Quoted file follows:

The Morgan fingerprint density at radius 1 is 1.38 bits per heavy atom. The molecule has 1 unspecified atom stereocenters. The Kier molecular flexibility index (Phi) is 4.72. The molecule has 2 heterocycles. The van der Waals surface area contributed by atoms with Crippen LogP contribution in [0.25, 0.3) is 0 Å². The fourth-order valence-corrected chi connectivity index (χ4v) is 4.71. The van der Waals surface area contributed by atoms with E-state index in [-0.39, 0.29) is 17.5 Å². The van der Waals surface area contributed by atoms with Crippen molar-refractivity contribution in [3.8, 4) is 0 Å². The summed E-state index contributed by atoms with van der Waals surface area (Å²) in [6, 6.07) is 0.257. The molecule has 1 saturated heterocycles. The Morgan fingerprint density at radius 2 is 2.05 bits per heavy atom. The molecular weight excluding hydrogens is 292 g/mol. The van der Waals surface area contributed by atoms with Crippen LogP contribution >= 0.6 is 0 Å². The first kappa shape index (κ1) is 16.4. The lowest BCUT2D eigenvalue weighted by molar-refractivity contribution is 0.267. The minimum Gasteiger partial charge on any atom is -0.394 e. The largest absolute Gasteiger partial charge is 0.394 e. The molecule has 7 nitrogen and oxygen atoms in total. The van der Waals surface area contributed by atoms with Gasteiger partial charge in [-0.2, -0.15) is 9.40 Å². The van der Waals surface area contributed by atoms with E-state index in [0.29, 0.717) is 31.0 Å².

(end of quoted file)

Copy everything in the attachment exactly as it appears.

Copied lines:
The Morgan fingerprint density at radius 1 is 1.38 bits per heavy atom. The molecule has 1 unspecified atom stereocenters. The Kier molecular flexibility index (Phi) is 4.72. The molecule has 2 heterocycles. The van der Waals surface area contributed by atoms with Crippen LogP contribution in [0.25, 0.3) is 0 Å². The fourth-order valence-corrected chi connectivity index (χ4v) is 4.71. The van der Waals surface area contributed by atoms with E-state index in [-0.39, 0.29) is 17.5 Å². The van der Waals surface area contributed by atoms with Crippen molar-refractivity contribution in [3.8, 4) is 0 Å². The summed E-state index contributed by atoms with van der Waals surface area (Å²) in [6, 6.07) is 0.257. The molecule has 1 saturated heterocycles. The Morgan fingerprint density at radius 2 is 2.05 bits per heavy atom. The molecular weight excluding hydrogens is 292 g/mol. The van der Waals surface area contributed by atoms with Crippen LogP contribution >= 0.6 is 0 Å². The first kappa shape index (κ1) is 16.4. The lowest BCUT2D eigenvalue weighted by molar-refractivity contribution is 0.267. The minimum Gasteiger partial charge on any atom is -0.394 e. The largest absolute Gasteiger partial charge is 0.394 e. The molecule has 7 nitrogen and oxygen atoms in total. The van der Waals surface area contributed by atoms with Gasteiger partial charge in [-0.2, -0.15) is 9.40 Å². The van der Waals surface area contributed by atoms with E-state index in [0.29, 0.717) is 31.0 Å².